Alba Fucens, a City Not Even the Roman Gods Could Protect
Italy is visited by millions of tourists each year for its many remarkable ancient ruins, fascinating heritage sites, incredible food, and beautiful countryside. Because there is such an abundance of historical locations to visit, many sites are not as well known. One of these is Alba Fucens, which contains some of the finest early Roman ruins in Italy. This once a bustling town at the foot of Monte Velino was largely destroyed by marauding pirates in the Middle Ages .
The History of Alba Fucens
The town which once stood on this site was ancient. It was founded by the Aequi, a tribe who lived in the area before the establishment of Rome. They were a hardy mountain people and were among the most implacable foe of the Early Roman Republic .
Alba Fucens, originally a hillfort, was finally conquered in the Third Samnite War (298 to 290 BC). The area was occupied by the Romans who sent citizens to colonize the town, although the Aequi were given many rights. During the Second Punic War (218 to 201 BC), the city refused to send soldiers to help in the war against Hannibal and it appears that the population of the town was punished.
The location of Alba Fucens, central Italy, Europe (Google Maps)
Alba Fucens prospered during the Social War (91 to 88 BC), when many Italian allies revolted against Roman rule since they stayed loyal. By this time the town was losing its Aequi culture and was increasingly Latin in culture and language.
As Alba Fucens was located in a very strategic position, it was fought over during the many civil wars. These eventually led to the fall of the Roman Republic in the First Century BC. Reports in primary sources state that the hill-top town was used to hold captured foreign kings .
Based on archaeological evidence found at the site, Alba Fucens prospered in the Imperial period (27 BC to 476 AD). Following the fall of the Western Roman Empire, the town became part of the Ostrogothic and Lombard kingdoms.
From the 9 th century AD, Arab pirates and raiders, known as the Saracens, were ravaging the coasts of Italy and conquering territories. As they became more brazen, they ventured inland. In the 10 th century they attacked Alba Fucens, destroyed it, and enslaved much of the population. The town was almost completely depopulated and entered into a period of decline.
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Illustration by David Aubert, Maugis fighting the Saracens in Aigremont, 15 th century ( Public Domain )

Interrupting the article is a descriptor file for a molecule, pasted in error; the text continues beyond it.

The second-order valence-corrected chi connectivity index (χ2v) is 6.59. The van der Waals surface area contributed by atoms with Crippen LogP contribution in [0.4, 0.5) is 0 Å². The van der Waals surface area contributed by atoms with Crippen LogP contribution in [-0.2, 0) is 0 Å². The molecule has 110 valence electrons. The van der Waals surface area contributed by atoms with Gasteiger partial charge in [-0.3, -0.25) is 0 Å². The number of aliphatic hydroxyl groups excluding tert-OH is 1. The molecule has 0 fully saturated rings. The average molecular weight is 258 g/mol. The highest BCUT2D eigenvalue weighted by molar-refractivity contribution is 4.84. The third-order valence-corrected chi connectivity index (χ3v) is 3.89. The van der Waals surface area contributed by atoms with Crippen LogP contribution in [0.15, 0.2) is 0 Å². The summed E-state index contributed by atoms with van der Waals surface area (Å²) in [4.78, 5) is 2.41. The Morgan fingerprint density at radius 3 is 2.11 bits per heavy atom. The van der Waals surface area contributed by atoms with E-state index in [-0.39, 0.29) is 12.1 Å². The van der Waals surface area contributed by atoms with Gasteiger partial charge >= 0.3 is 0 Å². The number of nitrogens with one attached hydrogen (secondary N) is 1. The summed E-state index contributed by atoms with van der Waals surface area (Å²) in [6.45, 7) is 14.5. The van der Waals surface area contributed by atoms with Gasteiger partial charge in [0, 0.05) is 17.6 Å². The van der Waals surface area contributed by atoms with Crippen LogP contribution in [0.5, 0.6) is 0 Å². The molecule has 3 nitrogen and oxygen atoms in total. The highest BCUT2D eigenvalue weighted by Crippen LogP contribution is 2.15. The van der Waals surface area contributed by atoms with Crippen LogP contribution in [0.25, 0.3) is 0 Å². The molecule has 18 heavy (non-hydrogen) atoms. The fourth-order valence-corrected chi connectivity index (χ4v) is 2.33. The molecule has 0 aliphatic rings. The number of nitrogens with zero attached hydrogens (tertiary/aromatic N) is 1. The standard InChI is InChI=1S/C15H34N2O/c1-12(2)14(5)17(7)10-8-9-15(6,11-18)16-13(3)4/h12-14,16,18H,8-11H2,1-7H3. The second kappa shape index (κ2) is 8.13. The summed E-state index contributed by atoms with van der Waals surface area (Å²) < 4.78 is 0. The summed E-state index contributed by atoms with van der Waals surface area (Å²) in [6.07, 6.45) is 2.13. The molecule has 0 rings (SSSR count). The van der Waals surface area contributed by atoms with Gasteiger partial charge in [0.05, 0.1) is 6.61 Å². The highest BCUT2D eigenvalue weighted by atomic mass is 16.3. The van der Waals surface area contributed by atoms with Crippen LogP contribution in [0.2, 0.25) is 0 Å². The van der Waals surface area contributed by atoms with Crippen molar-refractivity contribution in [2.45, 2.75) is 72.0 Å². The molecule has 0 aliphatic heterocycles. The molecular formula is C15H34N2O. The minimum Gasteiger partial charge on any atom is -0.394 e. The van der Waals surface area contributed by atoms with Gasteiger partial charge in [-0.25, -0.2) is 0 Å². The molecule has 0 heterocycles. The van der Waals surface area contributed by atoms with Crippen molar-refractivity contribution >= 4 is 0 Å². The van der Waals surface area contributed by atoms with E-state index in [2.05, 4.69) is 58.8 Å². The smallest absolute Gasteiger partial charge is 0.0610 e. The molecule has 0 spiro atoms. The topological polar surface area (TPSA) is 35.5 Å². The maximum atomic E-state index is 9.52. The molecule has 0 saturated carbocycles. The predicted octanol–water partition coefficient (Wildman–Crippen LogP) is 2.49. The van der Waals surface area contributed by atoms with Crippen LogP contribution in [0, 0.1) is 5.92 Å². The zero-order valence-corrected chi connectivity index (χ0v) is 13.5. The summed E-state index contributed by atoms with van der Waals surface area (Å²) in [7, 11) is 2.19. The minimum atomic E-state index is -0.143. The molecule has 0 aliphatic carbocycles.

Alba Fucens was completely abandoned when the survivors established the nearby town of Massa d'Albe. Belgian archaeologists investigated in the mid-20 th century and did much to conserve the ruins.
The Remains of the Once Prosperous Alba Fucens
The abandoned town is located in Abruzzo, Central Italy, in a mountainous region with many historic sites. Despite its sack by the Saracens there are still spectacular ruins to be seen. The remaining town walls, roughly 2 miles (3.2km) long, encircle the site and are among the best-preserved in all of Italy.
According to inscriptions, the amphitheater was built by the Praetorian prefect Naevius Macro. The circular structure , with tiers of seats encircling an open space, afforded the crowd a great view of the games held here. The remains of this once popular venue and its original entrance stand as a testament to the durability of Roman construction.
The town of Alba Fucens, Abruzzo, Italy ( ValerioMei / Adobe Stock)
The foundations of many private and public buildings are still visible, including Alba Fucens’ original market and the columns located in this area. The thermal spa is very impressive with its mosaics, and what would an ancient Roman city be without its shrines, these one dedicated to Hercules, Isis and Apollo. Or a partly standing Roman wine bar, sadly no longer trading. Studies have shown that their sewage system was unique and one of the most sophisticated ever found from the Roman period.
On the hill above the abandoned town stands the Church of San Pietro which has an interesting blend of Romanesque and Byzantine motifs and designs and dates back to the 12th Century. Stones and columns from the Temple of Apollo were used in its construction. San Pietro’s apse is much admired as are several mosaics in the church. From this higher vantage point, ancient page shrine and remining stones that once belonged to the Temple of Apollo are visible. A castle ruined in the 15 th century during the French invasion of Italy is close to Mount Velino.
Roman road through Alba Fucens with ruins and original wall ( e55evu/ Adobe Stock)
How to see Alba Fucens
Alba Fucens is in Abruzzo, approximately 50 miles east of Rome. The site is not far from the town of Massa d'Albe and there is a car park adjacent to the site. Admittance is free.
Top image: Alba Fucens, Roman archaeological site with amphitheater. Monte Velino mountain with snow, Abruzzo region, central Italy
Source: ValerioMei / Adobe Stock
By Ed Whelan
Galadini, F., Ceccaroni, E., & Falcucci, E. (2010). Archaeoseismological evidence of a disruptive Late Antique earthquake at Alba Fucens . Bollettino di Geofisica Teorica ed Applicata, 51
Available at: www3.inogs.it/bgta/pdf/bgta51.2.3_Galadini.pdf
Paris, L., Liberatore, D., & Wahbeh, W. (2012). Digital Representation of Archeological Sites . Recent Excavation at Alba Fucens
Available at: research.arc.uniroma1.it/xmlui/handle/123456789/500
Potter, T. W. (2016). Alba Fucens . In Oxford Research Encyclopedia of Classics